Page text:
The Problem with Balls…

I’ve always been the kind of person who likes to diversify their investments.

Not just with finances, but in other aspects of life, as well. For example, when I was in high school, I never hung out with just one group of friends. For some reason–which I like to credit to an overdevelopment of emotional maturity–I was loath to be identified as “just a brain” or “just a jock” (people who knew me in high school will, of course, laugh at this) or even “just a [religious group affiliation].” Even when it seemed like my very social survival rested upon forming a concrete identity, I just couldn’t choose.

Of course, the problem with this varied lifestyle is that physically (and emotionally), you can only keep juggling so many identities and so many priorities day to day before something drops.

I call it my “three balls” principle. At any given point, I can only be successful at my personal relationships, my education/career–or other”goal of the moment”–or my health, but never all three at once. One of them always has to be on a temporary down-swing, and if I try to juggle more than three at a time, one thing will inevitably drop. Back when I was in school, I would inevitably be either single and flush with cash, or in a great relationship with totally sh*t grades, or I would be broke but happy and healthy… you get the general idea.

Then, when I got married (to the most wonderful person I’ve ever met) and began to see myself in a state of perpetual relationship okay-ness, I started to think, “well heck, I can probably stick this one in my pocket and find another thing to worry about.” But as I quickly found out–after the addition of “the damn book”–you can’t ever just ignore something. Even if it’s great, it still takes up a significant portion of your time and energy. So, in the grand tradition of my circus metaphor, I stopped paying attention to one of the balls for a while and let it drop. My career was going good, marriage was great, and I had a really awesome idea for a new book series. But my health got ignored, and I started to get fat.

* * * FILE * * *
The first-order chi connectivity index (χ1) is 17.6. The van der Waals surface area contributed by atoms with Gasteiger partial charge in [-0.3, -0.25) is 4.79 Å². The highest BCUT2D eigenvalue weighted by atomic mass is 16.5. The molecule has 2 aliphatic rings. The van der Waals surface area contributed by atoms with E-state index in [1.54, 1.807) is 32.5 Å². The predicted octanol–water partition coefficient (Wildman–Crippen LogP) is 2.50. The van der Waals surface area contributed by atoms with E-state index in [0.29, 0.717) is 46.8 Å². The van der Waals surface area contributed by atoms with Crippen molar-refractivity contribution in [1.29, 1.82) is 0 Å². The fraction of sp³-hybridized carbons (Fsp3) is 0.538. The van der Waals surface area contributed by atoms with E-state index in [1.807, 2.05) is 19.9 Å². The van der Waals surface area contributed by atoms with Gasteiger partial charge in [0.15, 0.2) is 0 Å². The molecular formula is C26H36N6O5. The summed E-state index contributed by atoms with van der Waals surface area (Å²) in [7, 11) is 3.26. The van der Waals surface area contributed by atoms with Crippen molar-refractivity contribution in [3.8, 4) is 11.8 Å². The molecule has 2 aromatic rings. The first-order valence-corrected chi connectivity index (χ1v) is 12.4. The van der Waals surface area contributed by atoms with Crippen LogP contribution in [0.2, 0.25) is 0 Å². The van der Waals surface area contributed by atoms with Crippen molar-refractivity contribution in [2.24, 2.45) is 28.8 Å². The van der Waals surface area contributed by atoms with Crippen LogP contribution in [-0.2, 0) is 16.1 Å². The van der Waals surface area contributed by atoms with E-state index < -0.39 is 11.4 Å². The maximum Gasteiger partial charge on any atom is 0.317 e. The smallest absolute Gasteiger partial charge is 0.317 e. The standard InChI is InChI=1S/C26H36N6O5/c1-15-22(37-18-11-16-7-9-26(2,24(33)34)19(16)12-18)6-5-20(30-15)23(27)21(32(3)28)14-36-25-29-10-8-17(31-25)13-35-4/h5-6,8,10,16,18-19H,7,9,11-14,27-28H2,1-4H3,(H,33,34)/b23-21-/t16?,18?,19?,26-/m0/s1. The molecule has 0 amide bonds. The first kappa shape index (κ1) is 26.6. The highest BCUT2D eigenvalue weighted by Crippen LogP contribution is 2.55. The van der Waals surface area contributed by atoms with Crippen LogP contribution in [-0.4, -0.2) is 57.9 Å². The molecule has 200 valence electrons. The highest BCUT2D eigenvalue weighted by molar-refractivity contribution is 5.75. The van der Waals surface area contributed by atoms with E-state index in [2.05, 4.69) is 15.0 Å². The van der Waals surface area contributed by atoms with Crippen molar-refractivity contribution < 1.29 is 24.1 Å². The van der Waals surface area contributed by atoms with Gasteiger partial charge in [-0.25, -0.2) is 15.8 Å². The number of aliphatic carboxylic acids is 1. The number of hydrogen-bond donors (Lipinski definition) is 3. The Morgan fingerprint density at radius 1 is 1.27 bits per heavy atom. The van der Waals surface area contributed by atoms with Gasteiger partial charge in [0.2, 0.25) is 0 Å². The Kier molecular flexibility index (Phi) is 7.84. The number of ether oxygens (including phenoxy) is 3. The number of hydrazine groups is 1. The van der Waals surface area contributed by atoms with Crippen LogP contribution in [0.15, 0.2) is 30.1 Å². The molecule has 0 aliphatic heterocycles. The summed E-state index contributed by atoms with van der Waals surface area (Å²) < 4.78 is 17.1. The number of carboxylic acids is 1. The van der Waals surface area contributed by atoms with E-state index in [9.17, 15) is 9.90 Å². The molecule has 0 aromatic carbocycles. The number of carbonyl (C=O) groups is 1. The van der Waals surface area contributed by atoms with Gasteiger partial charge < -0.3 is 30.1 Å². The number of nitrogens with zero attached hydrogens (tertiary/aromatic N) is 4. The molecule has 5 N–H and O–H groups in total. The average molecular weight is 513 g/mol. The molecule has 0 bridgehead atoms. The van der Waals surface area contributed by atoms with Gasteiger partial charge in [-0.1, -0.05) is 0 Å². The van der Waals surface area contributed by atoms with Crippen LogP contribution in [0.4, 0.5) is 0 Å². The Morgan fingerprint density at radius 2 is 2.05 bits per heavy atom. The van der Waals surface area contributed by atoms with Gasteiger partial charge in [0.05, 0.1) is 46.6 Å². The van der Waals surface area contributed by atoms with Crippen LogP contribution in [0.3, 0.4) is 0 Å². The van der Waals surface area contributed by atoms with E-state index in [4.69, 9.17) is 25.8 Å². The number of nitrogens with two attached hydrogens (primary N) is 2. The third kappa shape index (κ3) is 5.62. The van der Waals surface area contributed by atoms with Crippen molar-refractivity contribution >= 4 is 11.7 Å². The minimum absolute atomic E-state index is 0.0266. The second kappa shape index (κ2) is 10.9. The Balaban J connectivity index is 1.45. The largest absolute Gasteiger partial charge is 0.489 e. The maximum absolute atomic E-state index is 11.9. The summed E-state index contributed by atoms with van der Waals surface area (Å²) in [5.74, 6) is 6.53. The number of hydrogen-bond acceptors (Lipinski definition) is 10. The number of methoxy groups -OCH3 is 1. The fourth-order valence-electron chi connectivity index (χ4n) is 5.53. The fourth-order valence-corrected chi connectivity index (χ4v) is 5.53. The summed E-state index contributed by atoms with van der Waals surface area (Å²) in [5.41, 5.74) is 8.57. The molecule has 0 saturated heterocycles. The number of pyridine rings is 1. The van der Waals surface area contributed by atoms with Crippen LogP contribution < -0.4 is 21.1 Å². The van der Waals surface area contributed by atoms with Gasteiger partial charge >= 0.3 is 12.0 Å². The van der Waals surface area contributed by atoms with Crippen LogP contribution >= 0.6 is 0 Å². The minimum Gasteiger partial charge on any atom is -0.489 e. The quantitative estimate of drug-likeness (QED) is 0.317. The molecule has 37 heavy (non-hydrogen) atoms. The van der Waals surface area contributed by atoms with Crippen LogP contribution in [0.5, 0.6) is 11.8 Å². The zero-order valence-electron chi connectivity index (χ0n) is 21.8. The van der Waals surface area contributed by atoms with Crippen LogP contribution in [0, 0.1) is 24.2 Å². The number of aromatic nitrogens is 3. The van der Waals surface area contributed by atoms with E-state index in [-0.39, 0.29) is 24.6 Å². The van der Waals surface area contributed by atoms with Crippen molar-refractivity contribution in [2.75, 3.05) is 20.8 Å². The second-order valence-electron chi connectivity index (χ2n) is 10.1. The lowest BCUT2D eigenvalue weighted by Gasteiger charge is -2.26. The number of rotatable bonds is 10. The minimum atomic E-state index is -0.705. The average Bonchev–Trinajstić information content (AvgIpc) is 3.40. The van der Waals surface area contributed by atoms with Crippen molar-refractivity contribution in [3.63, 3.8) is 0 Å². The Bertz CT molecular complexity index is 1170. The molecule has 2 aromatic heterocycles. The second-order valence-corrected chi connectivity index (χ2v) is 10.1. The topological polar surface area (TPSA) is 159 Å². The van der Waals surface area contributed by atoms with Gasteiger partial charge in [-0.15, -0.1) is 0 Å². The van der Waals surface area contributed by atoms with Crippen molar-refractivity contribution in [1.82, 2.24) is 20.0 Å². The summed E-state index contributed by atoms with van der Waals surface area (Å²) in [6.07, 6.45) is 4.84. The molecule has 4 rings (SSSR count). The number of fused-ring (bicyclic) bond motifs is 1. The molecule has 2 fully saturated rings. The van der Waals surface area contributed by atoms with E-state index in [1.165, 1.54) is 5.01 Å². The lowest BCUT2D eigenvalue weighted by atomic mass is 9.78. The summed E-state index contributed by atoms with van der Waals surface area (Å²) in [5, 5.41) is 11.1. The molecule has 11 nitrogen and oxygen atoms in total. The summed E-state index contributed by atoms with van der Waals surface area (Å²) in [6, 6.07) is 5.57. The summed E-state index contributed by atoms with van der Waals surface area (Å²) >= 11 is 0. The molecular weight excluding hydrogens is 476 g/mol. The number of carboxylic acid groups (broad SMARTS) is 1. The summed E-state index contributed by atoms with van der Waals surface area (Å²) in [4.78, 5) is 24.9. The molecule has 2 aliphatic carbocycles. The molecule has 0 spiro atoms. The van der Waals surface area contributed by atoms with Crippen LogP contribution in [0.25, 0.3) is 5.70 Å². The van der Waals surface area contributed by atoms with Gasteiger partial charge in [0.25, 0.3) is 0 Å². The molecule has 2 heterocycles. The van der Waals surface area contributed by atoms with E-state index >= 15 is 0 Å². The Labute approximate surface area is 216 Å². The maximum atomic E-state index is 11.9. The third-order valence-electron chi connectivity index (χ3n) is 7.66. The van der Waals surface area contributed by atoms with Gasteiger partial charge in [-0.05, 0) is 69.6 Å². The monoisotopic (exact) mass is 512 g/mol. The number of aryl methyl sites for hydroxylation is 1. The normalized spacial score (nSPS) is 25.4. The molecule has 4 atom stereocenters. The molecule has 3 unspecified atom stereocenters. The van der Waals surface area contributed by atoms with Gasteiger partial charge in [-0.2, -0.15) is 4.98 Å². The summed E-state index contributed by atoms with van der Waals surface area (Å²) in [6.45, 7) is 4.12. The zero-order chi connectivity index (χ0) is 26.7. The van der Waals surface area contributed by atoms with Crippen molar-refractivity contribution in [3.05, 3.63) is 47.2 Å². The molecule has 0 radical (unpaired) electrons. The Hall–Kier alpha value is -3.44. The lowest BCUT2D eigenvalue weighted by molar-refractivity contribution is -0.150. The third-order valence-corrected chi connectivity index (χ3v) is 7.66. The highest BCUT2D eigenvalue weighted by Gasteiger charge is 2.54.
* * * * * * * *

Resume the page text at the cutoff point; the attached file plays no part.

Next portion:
Well, that simply wouldn’t do. So at the beginning of this year, I ramped up my efforts and got ripped. But then the BIG MOVE came along, and I was forced to drop another ball. Sadly, this time it was the book that hit the gutter. For weeks, its laid there gathering dust and slime while I scurry around getting carpet cleaning quotes and apply for jobs. And for weeks, I’ve been plagued with the nagging guilt that I’m suffocating my lifelong dream in exchange for a slightly lessened stress level.

Am I justified in acknowledging my limitations and prioritizing the “here and now?” Or, like a two-bit carnie, am I simply lying to myself about how many balls I can handle?

4 thoughts on “The Problem with Balls…

  1. You’ve already been prioritizing as you allow one ball to keep up and another to drop. So, yup, embrace your limitations, set priorities, and then stretch yourself just a bit.

  2. Dude, seriously. Get writing you lazy sloth! (I’m kidding… But only a little). I think you are a little of both. Following, lies my reasoning:

    1) Justified – Reading your post made me realize a similar pattern in my own life. Acknowledging our limitations is crucial to knowing how far we can reasonably push ourselves. We gain an understanding of our strengths, and unfortunately, our weaknesses… (Such as my addiction to gummy worms. I don’t smoke, chew, or really eat much candy. But I love me some pure sugary gummy worm).

    2) Two-bit carnie – accepting our limitations is stupid. If we only identified our strength and weaknesses and played to them, we’d suck. We’d never grow, push ourselves past our limits and find new heights of awesomeness. (True Story).

    So, moral of this rant? Stop crying over spilled balls (hehe), and go kick ass!

      1. I missed my calling… Motivational speaker! I could make millions! But no, I want to be an archaeologist/novelist.

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